Who needs another disappearing message app? You might, once you try Clipchat. At first glance, Clipchat appears to be just another Snapchat clone, but a closer look reveals it has more to offer in the way of privacy.
And while kids often seem oblivious to privacy concerns, parents have had good reason to worry. Snapchat took the teen world by storm with its messaging service that lets users take a photo or a brief video and send it to their friends, knowing the snap would disappear in 10 seconds or less.
But screenshots were child's play to take, which meant a message could be saved to a quick-fingered recipient's phone and then passed around. [See also: 15-year-old Girl Explains Snapchat ]
Clipchat makes it just as easy to take photos and videos and send them to friends as Snapchat does, but the new app also offers several important safeguards. Clips are limited to five seconds, half the maximum length of a snap, and arrive as pixelated images. Users must touch and hold the screen to see the multi-colored squares resolve into a crisp image. (See too much skin tone? Inappropriate messages can be deleted without opening.)
Privacy features compared
But Clipchat does more than Snapchat to prevent screenshots. Snapchat alerts the sender when someone takes a screenshot, but by then it's too late to do much about it. Clipchat not only sends a message when a screenshot attempt is made, but the screen turns black to foil the capture attempt.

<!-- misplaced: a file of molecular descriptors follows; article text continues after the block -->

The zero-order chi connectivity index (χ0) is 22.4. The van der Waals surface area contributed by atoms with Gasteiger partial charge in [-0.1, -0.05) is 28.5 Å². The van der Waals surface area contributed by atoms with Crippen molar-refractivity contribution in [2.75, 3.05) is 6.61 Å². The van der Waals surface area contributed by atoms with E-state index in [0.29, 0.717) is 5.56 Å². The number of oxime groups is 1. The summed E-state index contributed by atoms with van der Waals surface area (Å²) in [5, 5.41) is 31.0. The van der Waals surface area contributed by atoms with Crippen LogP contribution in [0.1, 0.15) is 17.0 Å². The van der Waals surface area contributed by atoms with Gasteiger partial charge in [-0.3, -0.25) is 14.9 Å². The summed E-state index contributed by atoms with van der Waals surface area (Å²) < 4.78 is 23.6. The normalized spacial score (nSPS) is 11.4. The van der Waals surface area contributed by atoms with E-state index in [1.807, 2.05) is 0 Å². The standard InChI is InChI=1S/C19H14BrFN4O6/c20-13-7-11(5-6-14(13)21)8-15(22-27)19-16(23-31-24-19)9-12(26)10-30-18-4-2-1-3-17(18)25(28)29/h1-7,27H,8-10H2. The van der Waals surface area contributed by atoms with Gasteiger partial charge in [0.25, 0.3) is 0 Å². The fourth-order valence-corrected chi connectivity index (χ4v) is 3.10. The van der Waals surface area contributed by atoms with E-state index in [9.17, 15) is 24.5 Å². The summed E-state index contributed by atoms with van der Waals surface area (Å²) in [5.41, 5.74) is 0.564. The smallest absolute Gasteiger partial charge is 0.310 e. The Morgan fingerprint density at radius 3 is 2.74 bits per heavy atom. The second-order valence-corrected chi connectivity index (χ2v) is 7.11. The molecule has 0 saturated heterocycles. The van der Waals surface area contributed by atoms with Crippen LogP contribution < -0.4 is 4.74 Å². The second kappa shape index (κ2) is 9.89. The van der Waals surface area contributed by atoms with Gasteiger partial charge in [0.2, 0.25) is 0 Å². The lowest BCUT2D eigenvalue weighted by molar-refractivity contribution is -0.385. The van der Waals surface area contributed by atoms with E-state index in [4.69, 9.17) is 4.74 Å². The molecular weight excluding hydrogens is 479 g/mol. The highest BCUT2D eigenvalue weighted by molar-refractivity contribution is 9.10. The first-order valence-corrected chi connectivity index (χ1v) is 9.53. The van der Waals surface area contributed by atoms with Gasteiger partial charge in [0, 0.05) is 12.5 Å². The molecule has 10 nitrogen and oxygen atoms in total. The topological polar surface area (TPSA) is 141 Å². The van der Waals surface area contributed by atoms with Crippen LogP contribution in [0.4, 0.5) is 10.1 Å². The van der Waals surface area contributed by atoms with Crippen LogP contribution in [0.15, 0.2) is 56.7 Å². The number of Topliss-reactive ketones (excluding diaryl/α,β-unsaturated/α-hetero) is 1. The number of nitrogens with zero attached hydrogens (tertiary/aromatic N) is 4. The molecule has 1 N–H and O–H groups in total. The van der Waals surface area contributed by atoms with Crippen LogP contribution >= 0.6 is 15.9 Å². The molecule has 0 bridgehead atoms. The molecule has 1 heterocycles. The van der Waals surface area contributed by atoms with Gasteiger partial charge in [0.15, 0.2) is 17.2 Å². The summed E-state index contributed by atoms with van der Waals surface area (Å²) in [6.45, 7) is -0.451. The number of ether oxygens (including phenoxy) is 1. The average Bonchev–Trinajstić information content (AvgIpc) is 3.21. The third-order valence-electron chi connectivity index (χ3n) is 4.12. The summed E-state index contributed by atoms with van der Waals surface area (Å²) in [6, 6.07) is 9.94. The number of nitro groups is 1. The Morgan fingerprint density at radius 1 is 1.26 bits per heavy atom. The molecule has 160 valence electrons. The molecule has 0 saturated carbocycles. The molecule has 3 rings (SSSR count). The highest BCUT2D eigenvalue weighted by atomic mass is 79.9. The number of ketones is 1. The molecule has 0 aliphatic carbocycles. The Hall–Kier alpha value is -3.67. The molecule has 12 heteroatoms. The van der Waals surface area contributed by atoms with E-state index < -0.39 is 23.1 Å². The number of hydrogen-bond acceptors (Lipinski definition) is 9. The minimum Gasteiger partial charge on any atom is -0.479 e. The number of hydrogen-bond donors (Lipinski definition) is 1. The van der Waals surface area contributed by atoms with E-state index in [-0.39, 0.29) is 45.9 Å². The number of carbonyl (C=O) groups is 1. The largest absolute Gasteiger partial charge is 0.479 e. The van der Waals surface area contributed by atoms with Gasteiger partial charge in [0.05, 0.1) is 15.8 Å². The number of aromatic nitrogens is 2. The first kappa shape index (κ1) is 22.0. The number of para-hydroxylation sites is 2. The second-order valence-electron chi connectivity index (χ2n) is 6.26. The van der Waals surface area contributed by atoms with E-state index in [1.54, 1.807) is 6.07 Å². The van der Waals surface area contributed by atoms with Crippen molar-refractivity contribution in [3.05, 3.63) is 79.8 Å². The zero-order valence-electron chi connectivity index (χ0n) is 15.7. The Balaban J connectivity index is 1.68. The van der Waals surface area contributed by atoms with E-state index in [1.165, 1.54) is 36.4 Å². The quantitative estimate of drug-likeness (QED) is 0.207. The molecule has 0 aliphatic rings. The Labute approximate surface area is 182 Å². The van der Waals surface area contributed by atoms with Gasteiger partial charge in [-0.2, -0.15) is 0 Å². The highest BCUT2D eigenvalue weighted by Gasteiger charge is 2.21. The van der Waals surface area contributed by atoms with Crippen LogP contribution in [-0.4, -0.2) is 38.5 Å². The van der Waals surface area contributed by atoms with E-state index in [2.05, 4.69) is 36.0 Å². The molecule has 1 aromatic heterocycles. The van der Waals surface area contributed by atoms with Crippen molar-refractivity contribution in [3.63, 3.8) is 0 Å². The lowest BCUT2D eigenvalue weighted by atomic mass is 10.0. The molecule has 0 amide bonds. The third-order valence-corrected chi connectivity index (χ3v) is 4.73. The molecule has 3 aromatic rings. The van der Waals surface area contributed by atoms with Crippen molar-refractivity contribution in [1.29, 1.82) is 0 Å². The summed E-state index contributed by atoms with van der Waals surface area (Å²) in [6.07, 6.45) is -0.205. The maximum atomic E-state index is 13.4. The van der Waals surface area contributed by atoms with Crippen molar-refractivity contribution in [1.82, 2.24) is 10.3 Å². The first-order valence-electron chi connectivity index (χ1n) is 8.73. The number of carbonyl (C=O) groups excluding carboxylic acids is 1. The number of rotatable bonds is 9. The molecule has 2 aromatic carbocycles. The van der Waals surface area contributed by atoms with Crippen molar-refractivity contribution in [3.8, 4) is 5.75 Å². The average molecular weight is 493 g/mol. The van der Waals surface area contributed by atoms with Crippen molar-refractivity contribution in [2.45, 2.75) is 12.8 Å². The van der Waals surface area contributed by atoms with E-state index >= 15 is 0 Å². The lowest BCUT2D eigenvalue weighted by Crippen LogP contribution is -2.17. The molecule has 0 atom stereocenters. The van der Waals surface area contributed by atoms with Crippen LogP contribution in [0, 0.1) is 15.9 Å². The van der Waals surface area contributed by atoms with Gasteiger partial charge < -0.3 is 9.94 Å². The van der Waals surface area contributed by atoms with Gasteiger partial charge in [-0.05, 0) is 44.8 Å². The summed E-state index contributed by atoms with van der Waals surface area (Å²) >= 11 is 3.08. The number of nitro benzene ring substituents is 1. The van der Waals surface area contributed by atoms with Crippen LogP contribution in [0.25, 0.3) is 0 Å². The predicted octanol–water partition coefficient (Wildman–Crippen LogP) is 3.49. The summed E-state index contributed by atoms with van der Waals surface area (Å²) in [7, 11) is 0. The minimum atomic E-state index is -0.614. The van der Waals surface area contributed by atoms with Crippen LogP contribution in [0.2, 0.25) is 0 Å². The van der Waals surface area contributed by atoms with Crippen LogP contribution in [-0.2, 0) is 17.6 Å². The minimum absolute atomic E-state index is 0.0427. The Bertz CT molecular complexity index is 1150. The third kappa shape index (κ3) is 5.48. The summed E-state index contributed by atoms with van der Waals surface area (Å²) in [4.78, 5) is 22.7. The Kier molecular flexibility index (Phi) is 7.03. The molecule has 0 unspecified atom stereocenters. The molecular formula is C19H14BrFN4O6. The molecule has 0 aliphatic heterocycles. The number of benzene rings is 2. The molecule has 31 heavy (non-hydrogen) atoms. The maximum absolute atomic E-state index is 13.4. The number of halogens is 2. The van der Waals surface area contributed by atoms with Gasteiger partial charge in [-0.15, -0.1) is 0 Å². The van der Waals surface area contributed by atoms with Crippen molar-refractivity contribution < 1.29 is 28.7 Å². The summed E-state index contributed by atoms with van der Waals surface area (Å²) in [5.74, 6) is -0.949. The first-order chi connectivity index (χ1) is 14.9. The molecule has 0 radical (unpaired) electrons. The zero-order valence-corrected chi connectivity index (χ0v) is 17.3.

Both services offer the option of friends-only privacy settings, as opposed to having a public account. However, Clipchat has placed its friend control buttons under each incoming message. When you go to your inbox to view your clips, simply tap on the sender's name to open a bar that lets you reply, add as a friend, block that person or report the sender for inappropriate or offensive content . In Snapchat, you'll have to go to your contact list, open a gear icon and decide to delete or block from the dropdown — no reporting mechanism is available.
Sharing option discourages secrecy
While Clipchat creator Iddiction, the same group that launched "I'd Cap That" and "FaceSwap" apps, has included more robust privacy features, the app maker is also taking a page from Instagram and has made group sharing possible. While this may seem at odds with disappearing messages, integrating a stream that includes shared clips could help avoid the secrecy of Snapchat.
Once you've accumulated three friends (Clipchat syncs with your contacts and searches Facebook for others who use the app), you can activate your Clipchat Feed. Each time you send a clip, you'll have the option to share it to your feed, which is visible to your Clipchat friends.
Clipchat is without doubt a better app — it's all of Snapchat and more — but despite its advantages, Clipchat faces a tough battle to win over users who seem more than happy with Snapchat. When I asked my 15-year-old daughter to try Clipchat, she said, "Who am I going to send it to — myself?"
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